Windsor·Venting On Renting

Living in a motel, this 22-year-old is desperate to find a place to rent

At 22-years-old Joshua McClement thought he'd be in college or preparing for a career — not living in a motel, unable to find a home for himself to rent. 

Joshua McClement has been denied over and over again, given no reasons why

Joshua McClement lost his job due to the pandemic, and has had to move into a hotel. He said he's been declined numerous times for rentals in Windsor but is never told why. (Jacob Barker/CBC)

At 22-years-old Joshua McClement thought he'd be in college or preparing for a career — not living in a motel, unable to find a home for himself to rent. 

Though he had an apartment before, things took a turn for McClement in March of 2020 when the pandemic shuttered the bar where he works as a DJ and stage manager. 

At the time, he had to leave the apartment he was in because he wasn't sure if he could afford it any longer. McClement said he moved in with his mother but soon felt he was overstaying his welcome. 

"I felt that I was impeding her way of life, because for one person to come and live," he said. "No good. Especially putting your friends and family through that situation."

Through tears, McClement told CBC News exactly how it feels having to move into a motel for $350 per week without a permanent home — unsure. 

"You don't know if you're going to be back to work or if you can even make it back to work. You just don't know," he said. 

You're turning [away] people with good money, good references, good places of work — you're turning them away​​​​​- Joshua McClement

With personal savings and Employment Insurance, McClement tried to get back into the rental market. But in a year, a lot has changed. 

Although he's got a budget of about $1,000 to $1,200 for monthly rent and can offer first and last month — McClement said he's been denied many times, with landlords demanding information like where he's from, where he works, what hours he works and character references. He said he's made deposits on rental units, only to have them returned.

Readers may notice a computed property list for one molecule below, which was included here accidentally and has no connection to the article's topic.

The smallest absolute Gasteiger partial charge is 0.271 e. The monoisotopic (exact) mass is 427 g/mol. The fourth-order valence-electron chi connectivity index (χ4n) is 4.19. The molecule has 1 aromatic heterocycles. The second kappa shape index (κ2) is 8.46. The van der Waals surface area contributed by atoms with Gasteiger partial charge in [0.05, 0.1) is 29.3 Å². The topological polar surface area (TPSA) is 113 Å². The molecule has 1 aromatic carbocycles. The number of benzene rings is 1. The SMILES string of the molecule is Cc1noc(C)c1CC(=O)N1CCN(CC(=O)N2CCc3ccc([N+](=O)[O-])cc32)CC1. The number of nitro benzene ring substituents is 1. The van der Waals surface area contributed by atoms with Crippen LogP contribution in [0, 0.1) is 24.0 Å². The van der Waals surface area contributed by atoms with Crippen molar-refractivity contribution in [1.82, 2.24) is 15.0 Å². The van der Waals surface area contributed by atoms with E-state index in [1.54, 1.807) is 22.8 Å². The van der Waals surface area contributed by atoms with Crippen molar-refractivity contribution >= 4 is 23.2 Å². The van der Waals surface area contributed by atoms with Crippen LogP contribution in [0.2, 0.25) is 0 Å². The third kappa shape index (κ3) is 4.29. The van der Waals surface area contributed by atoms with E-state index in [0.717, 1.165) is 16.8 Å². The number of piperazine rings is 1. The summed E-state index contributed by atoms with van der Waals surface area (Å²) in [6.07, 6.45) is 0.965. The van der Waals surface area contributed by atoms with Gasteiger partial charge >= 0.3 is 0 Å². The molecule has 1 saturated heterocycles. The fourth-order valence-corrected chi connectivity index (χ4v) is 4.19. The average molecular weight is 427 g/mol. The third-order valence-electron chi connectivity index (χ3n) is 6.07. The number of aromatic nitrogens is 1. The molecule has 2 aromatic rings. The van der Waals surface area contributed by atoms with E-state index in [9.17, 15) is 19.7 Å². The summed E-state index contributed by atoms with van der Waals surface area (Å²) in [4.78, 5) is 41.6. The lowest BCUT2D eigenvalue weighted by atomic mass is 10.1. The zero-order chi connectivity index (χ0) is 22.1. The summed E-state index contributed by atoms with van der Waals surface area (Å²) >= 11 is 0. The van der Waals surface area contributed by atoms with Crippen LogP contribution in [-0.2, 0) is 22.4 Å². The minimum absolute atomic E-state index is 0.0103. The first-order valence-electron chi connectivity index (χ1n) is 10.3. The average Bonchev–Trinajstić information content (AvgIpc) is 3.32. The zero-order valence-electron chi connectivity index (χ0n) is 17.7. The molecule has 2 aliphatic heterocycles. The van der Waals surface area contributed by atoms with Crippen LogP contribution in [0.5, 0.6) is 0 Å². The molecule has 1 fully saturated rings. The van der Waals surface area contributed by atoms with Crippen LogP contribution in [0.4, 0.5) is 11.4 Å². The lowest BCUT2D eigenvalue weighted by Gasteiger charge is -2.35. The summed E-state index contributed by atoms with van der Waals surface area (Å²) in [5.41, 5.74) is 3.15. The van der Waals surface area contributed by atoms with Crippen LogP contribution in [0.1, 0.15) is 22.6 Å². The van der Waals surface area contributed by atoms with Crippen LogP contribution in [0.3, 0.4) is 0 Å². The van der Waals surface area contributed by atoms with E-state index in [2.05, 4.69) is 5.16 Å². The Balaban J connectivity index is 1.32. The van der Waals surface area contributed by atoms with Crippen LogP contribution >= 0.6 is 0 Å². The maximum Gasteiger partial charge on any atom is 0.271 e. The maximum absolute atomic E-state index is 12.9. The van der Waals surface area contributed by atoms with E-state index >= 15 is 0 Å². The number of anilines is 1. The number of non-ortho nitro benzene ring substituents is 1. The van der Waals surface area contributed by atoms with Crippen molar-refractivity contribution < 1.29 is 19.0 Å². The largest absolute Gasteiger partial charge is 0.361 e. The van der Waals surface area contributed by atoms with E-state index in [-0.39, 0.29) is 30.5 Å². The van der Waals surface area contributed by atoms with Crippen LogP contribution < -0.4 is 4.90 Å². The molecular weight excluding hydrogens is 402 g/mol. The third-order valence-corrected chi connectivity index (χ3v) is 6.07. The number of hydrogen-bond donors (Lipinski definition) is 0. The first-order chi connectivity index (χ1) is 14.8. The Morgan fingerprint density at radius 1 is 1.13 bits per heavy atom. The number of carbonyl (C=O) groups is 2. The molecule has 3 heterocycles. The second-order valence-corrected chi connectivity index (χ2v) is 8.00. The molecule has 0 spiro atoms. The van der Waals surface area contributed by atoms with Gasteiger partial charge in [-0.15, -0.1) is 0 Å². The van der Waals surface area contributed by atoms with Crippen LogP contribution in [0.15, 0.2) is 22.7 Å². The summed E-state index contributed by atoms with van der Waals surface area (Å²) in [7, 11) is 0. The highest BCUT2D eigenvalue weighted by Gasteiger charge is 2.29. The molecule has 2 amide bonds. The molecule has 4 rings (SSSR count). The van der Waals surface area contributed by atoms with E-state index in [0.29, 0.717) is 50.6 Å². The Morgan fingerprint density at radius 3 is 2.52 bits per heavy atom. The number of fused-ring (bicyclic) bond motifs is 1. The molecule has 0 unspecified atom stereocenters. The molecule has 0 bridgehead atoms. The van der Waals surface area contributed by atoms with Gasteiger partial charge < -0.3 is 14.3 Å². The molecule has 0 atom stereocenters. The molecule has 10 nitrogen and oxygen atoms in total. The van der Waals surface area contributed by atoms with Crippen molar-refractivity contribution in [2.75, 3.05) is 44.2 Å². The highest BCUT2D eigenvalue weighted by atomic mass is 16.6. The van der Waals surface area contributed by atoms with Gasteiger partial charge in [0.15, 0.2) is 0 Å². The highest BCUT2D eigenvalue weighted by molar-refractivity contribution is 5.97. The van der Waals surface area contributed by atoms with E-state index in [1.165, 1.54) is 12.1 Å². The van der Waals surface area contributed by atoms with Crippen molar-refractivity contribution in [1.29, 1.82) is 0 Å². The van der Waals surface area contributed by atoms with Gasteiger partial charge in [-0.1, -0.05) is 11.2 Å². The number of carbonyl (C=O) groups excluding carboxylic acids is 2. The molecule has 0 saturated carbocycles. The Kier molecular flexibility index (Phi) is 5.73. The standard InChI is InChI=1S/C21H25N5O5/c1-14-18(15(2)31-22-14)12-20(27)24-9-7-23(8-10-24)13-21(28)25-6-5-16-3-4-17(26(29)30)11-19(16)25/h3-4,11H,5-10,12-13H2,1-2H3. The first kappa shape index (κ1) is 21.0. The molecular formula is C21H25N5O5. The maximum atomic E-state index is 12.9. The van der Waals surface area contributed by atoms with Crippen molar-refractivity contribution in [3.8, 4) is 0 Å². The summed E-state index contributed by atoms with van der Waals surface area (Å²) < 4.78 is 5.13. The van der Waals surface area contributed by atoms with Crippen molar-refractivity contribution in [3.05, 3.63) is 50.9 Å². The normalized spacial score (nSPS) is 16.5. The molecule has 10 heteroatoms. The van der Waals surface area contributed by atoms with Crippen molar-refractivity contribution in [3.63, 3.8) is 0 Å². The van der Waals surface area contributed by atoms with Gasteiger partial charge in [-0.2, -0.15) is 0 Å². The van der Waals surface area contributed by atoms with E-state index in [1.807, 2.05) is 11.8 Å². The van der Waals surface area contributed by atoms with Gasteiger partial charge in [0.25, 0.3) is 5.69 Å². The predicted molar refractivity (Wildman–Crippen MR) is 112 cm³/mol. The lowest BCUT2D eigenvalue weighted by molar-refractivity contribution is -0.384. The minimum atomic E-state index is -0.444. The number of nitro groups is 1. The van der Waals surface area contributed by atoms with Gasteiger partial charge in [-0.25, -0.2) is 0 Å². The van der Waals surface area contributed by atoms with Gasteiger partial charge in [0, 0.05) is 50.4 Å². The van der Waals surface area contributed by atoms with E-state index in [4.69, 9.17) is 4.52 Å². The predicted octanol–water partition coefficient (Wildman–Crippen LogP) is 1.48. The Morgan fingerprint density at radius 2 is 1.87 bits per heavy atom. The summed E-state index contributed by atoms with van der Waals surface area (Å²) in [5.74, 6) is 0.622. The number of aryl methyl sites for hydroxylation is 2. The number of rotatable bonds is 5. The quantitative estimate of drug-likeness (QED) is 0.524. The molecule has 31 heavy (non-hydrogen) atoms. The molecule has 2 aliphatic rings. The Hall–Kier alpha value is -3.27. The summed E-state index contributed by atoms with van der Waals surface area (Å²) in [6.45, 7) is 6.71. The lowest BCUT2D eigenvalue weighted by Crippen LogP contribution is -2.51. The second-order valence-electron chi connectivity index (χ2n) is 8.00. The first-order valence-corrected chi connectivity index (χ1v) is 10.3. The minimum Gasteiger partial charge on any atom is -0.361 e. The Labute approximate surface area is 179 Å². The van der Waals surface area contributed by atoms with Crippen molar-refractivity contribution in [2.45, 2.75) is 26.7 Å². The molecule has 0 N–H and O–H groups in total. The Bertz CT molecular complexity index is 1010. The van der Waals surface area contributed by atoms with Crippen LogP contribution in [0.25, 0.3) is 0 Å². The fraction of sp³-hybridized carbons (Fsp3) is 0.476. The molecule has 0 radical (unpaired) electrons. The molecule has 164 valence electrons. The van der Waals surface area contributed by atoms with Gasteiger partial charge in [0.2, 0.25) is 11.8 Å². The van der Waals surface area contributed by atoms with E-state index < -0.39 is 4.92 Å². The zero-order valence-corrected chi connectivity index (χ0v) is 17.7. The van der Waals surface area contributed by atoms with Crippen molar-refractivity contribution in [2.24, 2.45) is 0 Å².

He said he's even been denied once because he works afternoons. 

WATCH | 22-year-old Joshua McClement is struggling to find somewhere to live: 

Living full time in a motel

2 months ago
1:12
Joshua Mcclement says he keeps getting rejected by landlords even though he has enough money to afford rentals. 1:12

Real estate agents and other experts say a shortage of rental houses has become particularly acute in some areas of Ontario, which, like much of Canada, is dealing with housing affordability issues. The problem could get worse as new families are created or arrive through immigration. 

Canada Mortgage and Housing Corporation data also shows average rents for all housing types in the Ontario cities of Ottawa, Toronto, Hamilton, London and Windsor went up between 4.7 and 8.4 per cent in 2020 — even as vacancies increased in nearly all those cities. (Hamilton was the exception.) 

Another factor for those looking to rent are bidding wars — becoming increasingly common in Ontario

McClement said the owners of the motel where he is staying have been 'very good to him.' (Jacob Barker/CBC)

McClement said he's tried renting through private landlords, management companies, house-searching agencies and even has someone mentoring him — but always gets declined and is not given a reason why. However, he said it's hard for people on EI. 

"People need to be less choosey with their rentals," said McClement. 

"There's people that are trying out here. People that are stuck in motel rooms, people that are stuck out on the streets. You're turning [away] people with good money, good references, good places of work — you're turning them away." 

McClement said he sees people even younger than him on the streets of downtown Windsor all the time, in his same predicament. He said people "just like him" are turned away and end up having nowhere to go. 

He hopes the government will step in to mandate affordable housing for more people. In the meantime, McClement is pushing forward. 

"I'm healthy, I can keep looking, you just have to keep trying you can't give up," he said.

"And to anyone out there who sees this don't give up. If a 22-year-old can make it this far, you can too."

With files from Jacob Barker, James Dunne

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